To better understand the achievements in sensing technology and the bright future of it, I would like to start with an example, the evolution of microphones. Early telephones relied on carbon microphones, invented by Thomas Edison. Today’s smartphones are based on micro electro-mechanical or MEMS mics. They basically do the same thing, which is converting sound waves into electrical signals. But now they are doing much more than that, amazing things from gesture tracking to tuning into signals from inside the body. They can act as versatile sensors.

 For example: StressSense is a software developed by a Cornell University group, works similar to your ears. It analyzes the subtle changes in pitch, amplitude and frequency as well as your speaking rate resulted by stress. It’s an Android based app which gives you stress levels.

EEG Sensors

 There are also different types of sensors, each built for specific data for self-tracking. I will briefly explain the most popular ones along with examples of them. Electroencephalography (EEG) sensors record the electrical activity among the scalp. They measure voltage fluctuations resulting ionic current flows within the neurons. Although they are in their early developmental stages, but they have attracted a lot of enthusiasts. The biggest problem with this technology is writing a precise algorithm to conclude the best results. Another problem in most cases is that users must be trained.

Melon is a good commercial example for it, it’s a headband that taps into your brain’s inner workings to show you how well is your mental focus. It has a trio of electrodes for sensing brainwaves, a NueroSky chip for filtering electrical noise and Bluetooth 4.0 for communication. It also has an iPhone app which gives you the focus graph.



Accelerometers are another type of popular sensors. They measure proper acceleration associated with weight phenomenon. Misfit Shine is an elegant activity tracker that you can sync with your smartphone by placing it on your phone. The algorithm is written in the way to track cycling and swimming in addition to just steps.


LED Projection

LED projection like microphones acting as highly used sensors. AIRO has developed a wristband that can track nutrition, stress, sleep and exercise. The wrist sensor projects light from an LED into the bloodstream to detect metabolites associated with food intakes on their optical signatures and can distinguish between carbohydrates, fats and proteins.


ECG Sensors

For ECG (Electrocardiography) sensors, Omsignal is a good commercial product as an example. ECG is a transthoracic interpretation of the electrical activity of the heart over a period of time. The company is working on a full apparel line that continuously monitors physical activity, ECG data, and breathing patterns, transmitting that data to an accompanying smartphone app. In addition to raw bio data, the user will receive interpretations of tension levels, or “emotive” states, and subsequent prescriptions for how to improve.


GSR Sensors

Galvanic Skin Response (GSR) sensors implemented in some products measure the electrical conductance of the skin, which varies with its moisture. The sweat glands are controlled by the sympathetic nervous system, that’s why they can interpret nervous states. Back to the point BodyMedia’s armband which is the collection of different sensors including GSR is a activity tracker that measures skin temperature, heat flux and overall movement. Jawbone has recently acquired the company for more than $100 million.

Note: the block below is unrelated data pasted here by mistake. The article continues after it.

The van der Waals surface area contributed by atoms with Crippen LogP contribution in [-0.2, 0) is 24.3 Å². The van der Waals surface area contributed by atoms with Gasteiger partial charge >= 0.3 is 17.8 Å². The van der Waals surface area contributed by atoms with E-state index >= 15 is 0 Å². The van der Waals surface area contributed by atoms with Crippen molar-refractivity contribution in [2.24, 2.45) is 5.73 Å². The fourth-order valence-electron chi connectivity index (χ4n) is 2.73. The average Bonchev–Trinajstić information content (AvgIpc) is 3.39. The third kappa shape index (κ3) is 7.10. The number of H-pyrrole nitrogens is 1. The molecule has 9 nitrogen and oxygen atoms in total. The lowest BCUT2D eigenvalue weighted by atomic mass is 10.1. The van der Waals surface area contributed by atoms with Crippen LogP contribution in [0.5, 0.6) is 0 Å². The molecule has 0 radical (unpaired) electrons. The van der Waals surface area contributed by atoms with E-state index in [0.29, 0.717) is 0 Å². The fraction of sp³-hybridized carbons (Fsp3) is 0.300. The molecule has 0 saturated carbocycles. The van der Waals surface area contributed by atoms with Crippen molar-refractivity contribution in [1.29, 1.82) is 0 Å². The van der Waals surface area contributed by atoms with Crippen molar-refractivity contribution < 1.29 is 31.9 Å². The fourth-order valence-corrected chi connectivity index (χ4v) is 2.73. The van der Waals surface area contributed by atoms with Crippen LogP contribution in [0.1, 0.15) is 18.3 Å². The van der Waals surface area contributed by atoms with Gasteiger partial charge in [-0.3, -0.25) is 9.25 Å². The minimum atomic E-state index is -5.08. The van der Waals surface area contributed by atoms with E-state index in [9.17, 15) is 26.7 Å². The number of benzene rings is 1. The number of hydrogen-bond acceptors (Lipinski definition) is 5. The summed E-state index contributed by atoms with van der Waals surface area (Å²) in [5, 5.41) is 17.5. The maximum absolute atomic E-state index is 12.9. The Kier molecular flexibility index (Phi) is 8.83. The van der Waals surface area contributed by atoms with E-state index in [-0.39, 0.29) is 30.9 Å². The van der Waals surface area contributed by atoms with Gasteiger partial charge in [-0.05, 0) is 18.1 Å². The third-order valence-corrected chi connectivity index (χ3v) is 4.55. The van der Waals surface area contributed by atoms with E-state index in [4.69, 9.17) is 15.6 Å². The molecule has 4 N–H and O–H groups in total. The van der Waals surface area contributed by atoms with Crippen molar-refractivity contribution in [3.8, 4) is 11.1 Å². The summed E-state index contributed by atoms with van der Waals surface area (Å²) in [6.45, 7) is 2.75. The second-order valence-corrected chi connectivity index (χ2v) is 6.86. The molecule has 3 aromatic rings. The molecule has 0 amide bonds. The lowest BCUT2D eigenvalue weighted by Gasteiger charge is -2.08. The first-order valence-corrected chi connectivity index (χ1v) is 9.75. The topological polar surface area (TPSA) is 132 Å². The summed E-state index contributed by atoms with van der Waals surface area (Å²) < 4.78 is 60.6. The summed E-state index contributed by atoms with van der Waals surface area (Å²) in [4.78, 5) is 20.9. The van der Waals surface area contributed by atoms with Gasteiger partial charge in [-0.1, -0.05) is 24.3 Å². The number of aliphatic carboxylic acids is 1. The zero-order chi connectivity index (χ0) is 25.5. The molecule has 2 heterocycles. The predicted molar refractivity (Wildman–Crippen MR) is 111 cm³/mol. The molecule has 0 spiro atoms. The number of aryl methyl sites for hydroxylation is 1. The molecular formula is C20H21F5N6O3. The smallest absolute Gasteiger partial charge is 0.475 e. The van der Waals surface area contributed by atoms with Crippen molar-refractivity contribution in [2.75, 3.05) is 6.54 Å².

There are many other different sensors like muscle/ electromyography sensors that are being used by the industry, but are not as important as the ones we already discussed in this paper.

During my research I found e-health, an amazing shield for Arduino and Rasberry Pi produced by Cooking Hacks. It allows users to perform biometric and medical applications. 10 different sensors come with the pack: pulse, oxygen in blood (SPO2), airflow (breathing), body temperature, electrocardiogram (ECG), glucometer, galvanic skin response (GSR – sweating), blood pressure (sphygmomanometer), patient position (accelerometer) and muscle/eletromyography sensor (EMG). Really cool, right?



The human mind is not powerful enough to keep track of the countless factors that go into producing an emotional state. Timeline graphical analysis can help to identify potential confounding uncontrolled variables that may be contaminating the results of an experiment. Quantified Self technology enables individuals control all these variables and use it for future experiments.

Quantified Self is not limited to biometrics, every data that can make some impact on our living quality worth analyzing. Now social network companies offering users graphical analysis of their online activity like LinkedIn’s Inmaps.

There is a bright future for the industry and an exciting time for industrial and product designers to get involved in the movement. There has been over 30 million wearable, wireless monitoring devices sold in the US last year according to ABI Reseach analyst Jonathan Collin. This number will increase to 160 million by 2017.













Pdf file of my presentation:

Ardavan Mirhosseini – Research Presentation 1